When designing with a digital-to-analog converter (DAC), you expect the output to move from one value to the next monotonically, but real circuits don’t always behave that way. It’s not uncommon to see overshooting or undershooting, quantified as glitch impulse, across certain code ranges. These impulses can appear in one of two forms, shown below in Figure 1.
Figure 1a shows a glitch that produces two regions of code transition error, which is common in R-2R precision DACs. Figure 1b shows a single-lobe glitch-impulse, which is more common in string DAC topology. Glitch impulse is quantified as a measure of energy which is commonly specified as nano-Volts-sec (nV-s).
But before we can talk about sources of DAC glitch, we must first define the term “major-carry transition.” A major-carry transition is a single-code transition that causes a most significant bit (MSB) to change because of the lower bits (LSBs) transitioning. Binary code transitions of 0111 to 1000 or 1000 to 0111 are examples of a major-carry transition. Think of it as an inversion of the majority of the switches. This is where glitch-ing is most common.
Two areas of concern are switching synchronization and the switch charge transfer, as multiple switches are simultaneously triggered. For the sake of argument, let’s look at an R2R string DAC that’s designed to rely on switches that are synchronized during code transitions, shown below in Figure 2.
Figure 2: DAC major carry transition
As we all know, there’s no such thing as perfect synchronization, and any variance in the switching will lead to a brief period where all switches are either switched high or low, causing the DAC’s output to error. Recovery occurs and, as a result, a switch charge will create a lobe in the opposite direction, before settling out.
So let’s take a look at the three stages that take place during a major-carry transition and how the DAC output responds, in Figure 3.
Figure 3: DAC output during transition
- The initial stage of the DAC, prior to the code transition. In this example we’re looking at the 3 MSBs representing binary code 011.
- The DAC output enters a major-carry transition that causes, for a short period, all of the R-2R switches to be connected to ground.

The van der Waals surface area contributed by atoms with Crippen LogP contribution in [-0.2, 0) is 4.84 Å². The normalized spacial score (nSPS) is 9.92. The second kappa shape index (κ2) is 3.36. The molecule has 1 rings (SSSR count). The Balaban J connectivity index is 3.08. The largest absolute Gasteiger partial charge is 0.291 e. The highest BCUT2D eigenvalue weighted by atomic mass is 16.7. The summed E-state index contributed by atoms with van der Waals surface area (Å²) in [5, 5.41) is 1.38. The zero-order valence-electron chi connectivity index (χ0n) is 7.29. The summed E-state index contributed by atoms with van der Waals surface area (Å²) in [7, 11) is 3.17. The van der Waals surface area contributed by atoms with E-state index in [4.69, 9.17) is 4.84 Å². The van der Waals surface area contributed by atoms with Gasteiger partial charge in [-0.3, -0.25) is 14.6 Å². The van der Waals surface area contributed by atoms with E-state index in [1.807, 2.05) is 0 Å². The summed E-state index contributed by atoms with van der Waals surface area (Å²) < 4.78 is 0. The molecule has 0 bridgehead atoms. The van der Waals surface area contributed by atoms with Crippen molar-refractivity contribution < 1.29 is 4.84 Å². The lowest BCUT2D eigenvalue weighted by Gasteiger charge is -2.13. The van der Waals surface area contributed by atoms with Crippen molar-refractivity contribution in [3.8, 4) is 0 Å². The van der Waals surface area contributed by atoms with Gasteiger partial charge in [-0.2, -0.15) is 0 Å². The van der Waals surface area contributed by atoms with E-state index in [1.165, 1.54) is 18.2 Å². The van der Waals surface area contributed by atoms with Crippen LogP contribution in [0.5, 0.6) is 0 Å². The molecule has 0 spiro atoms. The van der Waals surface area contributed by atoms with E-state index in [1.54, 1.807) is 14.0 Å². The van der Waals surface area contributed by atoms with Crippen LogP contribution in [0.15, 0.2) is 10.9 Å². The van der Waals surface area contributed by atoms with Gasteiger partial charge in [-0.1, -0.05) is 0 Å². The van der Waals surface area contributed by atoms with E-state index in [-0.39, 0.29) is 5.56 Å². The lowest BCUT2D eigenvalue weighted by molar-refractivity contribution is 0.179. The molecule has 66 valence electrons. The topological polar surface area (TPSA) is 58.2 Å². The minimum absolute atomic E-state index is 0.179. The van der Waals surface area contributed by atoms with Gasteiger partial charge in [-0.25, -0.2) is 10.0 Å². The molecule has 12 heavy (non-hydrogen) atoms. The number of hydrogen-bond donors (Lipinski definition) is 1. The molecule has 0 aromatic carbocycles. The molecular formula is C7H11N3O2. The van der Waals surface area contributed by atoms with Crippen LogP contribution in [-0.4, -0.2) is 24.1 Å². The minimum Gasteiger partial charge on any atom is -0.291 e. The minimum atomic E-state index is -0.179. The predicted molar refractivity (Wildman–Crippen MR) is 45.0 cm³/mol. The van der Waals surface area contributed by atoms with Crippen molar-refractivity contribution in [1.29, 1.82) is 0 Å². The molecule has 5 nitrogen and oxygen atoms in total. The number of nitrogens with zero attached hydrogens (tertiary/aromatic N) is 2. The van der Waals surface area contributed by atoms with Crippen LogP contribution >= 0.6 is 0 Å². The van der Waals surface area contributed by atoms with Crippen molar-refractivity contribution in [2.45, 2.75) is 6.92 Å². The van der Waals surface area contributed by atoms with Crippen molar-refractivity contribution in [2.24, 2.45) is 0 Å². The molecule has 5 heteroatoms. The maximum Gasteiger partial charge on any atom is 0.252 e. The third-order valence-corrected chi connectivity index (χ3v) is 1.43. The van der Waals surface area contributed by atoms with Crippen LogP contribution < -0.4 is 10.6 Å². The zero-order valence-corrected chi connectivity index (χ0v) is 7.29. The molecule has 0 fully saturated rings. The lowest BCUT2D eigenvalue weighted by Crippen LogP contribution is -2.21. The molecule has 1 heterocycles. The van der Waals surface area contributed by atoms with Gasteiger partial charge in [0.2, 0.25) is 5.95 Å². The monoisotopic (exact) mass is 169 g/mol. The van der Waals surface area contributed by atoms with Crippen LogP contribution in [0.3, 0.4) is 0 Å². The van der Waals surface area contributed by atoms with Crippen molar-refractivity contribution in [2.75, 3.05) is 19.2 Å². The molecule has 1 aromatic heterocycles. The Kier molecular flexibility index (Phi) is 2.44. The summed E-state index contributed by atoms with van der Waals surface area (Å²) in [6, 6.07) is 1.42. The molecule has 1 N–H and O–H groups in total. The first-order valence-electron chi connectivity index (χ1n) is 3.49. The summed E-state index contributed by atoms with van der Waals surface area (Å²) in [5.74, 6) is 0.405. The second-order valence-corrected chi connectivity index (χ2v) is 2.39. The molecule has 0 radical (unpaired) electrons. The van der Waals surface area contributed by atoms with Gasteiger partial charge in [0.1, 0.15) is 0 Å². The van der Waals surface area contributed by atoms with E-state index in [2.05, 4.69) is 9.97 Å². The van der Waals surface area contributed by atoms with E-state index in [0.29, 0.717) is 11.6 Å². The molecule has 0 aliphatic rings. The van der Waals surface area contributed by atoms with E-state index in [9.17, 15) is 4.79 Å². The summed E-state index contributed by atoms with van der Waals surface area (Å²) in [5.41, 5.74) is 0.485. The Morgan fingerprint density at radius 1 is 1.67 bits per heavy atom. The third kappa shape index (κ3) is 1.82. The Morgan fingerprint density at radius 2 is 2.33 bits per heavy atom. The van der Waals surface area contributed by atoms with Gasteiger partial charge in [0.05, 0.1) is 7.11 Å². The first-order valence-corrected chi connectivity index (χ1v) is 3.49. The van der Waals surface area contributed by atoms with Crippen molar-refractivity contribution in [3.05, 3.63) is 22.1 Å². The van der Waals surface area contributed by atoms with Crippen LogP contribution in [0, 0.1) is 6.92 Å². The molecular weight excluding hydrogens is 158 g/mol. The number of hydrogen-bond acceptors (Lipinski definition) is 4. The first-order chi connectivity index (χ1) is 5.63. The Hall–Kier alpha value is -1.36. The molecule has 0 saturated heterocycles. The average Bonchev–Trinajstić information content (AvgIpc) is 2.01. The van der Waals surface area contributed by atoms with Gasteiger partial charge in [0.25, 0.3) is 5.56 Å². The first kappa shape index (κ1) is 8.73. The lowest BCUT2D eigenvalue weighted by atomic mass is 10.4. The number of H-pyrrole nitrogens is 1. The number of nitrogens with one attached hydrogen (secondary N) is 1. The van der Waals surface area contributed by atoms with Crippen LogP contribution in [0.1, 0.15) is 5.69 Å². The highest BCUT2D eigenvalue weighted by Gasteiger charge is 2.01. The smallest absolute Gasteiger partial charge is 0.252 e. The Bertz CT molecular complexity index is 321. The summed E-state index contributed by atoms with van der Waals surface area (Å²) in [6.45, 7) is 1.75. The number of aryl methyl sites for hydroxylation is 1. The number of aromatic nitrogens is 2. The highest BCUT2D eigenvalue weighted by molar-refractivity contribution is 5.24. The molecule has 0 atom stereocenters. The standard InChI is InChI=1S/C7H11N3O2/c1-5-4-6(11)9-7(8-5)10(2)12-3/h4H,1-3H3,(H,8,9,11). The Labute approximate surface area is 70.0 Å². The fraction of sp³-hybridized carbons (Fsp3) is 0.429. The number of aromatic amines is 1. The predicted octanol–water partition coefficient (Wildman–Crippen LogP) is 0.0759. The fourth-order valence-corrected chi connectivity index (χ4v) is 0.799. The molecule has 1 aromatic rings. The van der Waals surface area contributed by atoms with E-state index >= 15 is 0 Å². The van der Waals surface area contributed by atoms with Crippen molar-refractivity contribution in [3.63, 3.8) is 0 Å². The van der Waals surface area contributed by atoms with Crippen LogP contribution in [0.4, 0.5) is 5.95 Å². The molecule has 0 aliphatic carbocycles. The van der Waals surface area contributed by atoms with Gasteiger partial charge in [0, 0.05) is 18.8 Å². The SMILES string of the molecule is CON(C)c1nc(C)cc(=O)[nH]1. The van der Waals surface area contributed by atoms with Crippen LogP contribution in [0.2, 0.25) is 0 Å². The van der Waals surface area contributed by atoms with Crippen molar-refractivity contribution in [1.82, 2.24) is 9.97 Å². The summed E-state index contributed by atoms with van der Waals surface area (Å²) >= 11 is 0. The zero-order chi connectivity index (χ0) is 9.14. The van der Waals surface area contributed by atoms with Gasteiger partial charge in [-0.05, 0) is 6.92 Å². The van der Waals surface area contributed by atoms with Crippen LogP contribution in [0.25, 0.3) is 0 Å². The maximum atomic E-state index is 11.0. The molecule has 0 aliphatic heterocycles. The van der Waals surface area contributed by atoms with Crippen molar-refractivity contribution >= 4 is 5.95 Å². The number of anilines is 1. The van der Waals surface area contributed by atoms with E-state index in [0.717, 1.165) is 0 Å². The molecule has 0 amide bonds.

- The DAC recovers following a small period of switch charge injection, and the output begins to settle out.
Comparing the output glitch from a major-carry transition versus a non-major-carry transition, illustrated in Figure 4, proves that switching synchronization is the major contributing factor.
X-axis scale is 200ns/div and the Y-axis scale is 50mV/div.
Figure 4: R-2R DAC output glitch
So far, we’ve looked at glitch in an R-2R DAC architecture to explain that switch synchronization is the major contributor. But when you look at the glitch-ing of a string DAC, it is a little different. By design, it taps into different points on a resistor string to produce the output voltage. Without multiple switching, the pulse amplitude is smaller, and often dominated, by digital feedthrough. A comparison of the same major-carry code transition of an R-2R DAC and string DAC topology is shown in Figure 5.
Figure 5: R-2R vs string DAC output glitch
Understanding why glitch-ing occurs can help you decide if your design can live with this short impulse. I’ll talk about some methods to help reduce glitch in the coming weeks.
And if you want to learn more about string and R2R DACs, be sure to check out these previous posts in our DAC Essentials series here on Analog Wire:
Thanks for reading; I promise my next post will be shorter. :-)